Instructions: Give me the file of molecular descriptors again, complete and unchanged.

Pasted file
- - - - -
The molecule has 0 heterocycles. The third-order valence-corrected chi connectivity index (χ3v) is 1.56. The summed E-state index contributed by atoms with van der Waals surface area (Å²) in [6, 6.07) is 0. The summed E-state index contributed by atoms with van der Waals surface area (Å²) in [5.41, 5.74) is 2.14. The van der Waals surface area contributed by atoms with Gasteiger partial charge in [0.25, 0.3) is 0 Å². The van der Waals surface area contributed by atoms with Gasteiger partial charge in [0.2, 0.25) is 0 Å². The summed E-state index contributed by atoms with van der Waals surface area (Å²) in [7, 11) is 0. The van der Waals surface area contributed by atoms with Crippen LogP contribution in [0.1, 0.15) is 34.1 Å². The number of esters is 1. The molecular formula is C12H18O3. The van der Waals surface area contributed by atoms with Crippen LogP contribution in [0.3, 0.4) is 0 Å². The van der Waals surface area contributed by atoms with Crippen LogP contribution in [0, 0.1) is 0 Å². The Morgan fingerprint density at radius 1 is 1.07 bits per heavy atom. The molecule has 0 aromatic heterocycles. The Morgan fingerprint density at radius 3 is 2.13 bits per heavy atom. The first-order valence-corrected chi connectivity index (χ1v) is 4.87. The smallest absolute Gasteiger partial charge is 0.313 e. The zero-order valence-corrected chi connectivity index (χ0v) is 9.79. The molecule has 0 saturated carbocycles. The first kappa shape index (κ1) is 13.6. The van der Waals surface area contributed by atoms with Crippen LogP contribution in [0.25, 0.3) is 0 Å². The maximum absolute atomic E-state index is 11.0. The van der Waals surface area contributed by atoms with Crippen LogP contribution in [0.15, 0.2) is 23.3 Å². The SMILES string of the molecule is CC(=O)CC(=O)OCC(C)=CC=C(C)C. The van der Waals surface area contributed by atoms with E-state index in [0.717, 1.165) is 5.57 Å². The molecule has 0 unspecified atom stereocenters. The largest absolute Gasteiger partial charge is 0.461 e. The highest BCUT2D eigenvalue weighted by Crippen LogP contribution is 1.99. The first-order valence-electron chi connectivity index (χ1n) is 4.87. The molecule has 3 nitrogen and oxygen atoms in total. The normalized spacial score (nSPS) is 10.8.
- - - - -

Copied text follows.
The molecule has 0 heterocycles. The third-order valence-corrected chi connectivity index (χ3v) is 1.56. The summed E-state index contributed by atoms with van der Waals surface area (Å²) in [6, 6.07) is 0. The summed E-state index contributed by atoms with van der Waals surface area (Å²) in [5.41, 5.74) is 2.14. The van der Waals surface area contributed by atoms with Gasteiger partial charge in [0.25, 0.3) is 0 Å². The van der Waals surface area contributed by atoms with Gasteiger partial charge in [0.2, 0.25) is 0 Å². The summed E-state index contributed by atoms with van der Waals surface area (Å²) in [7, 11) is 0. The van der Waals surface area contributed by atoms with Crippen LogP contribution in [0.1, 0.15) is 34.1 Å². The number of esters is 1. The molecular formula is C12H18O3. The van der Waals surface area contributed by atoms with Crippen LogP contribution in [0.3, 0.4) is 0 Å². The van der Waals surface area contributed by atoms with Crippen LogP contribution in [0, 0.1) is 0 Å². The Morgan fingerprint density at radius 1 is 1.07 bits per heavy atom. The molecule has 0 aromatic heterocycles. The Morgan fingerprint density at radius 3 is 2.13 bits per heavy atom. The first-order valence-corrected chi connectivity index (χ1v) is 4.87. The smallest absolute Gasteiger partial charge is 0.313 e. The zero-order valence-corrected chi connectivity index (χ0v) is 9.79. The molecule has 0 saturated carbocycles. The first kappa shape index (κ1) is 13.6. The van der Waals surface area contributed by atoms with Crippen LogP contribution in [0.25, 0.3) is 0 Å². The maximum absolute atomic E-state index is 11.0. The van der Waals surface area contributed by atoms with Crippen LogP contribution in [0.15, 0.2) is 23.3 Å². The SMILES string of the molecule is CC(=O)CC(=O)OCC(C)=CC=C(C)C. The van der Waals surface area contributed by atoms with E-state index in [0.717, 1.165) is 5.57 Å². The molecule has 0 unspecified atom stereocenters. The largest absolute Gasteiger partial charge is 0.461 e. The highest BCUT2D eigenvalue weighted by Crippen LogP contribution is 1.99. The first-order valence-electron chi connectivity index (χ1n) is 4.87. The molecule has 3 nitrogen and oxygen atoms in total. The normalized spacial score (nSPS) is 10.8.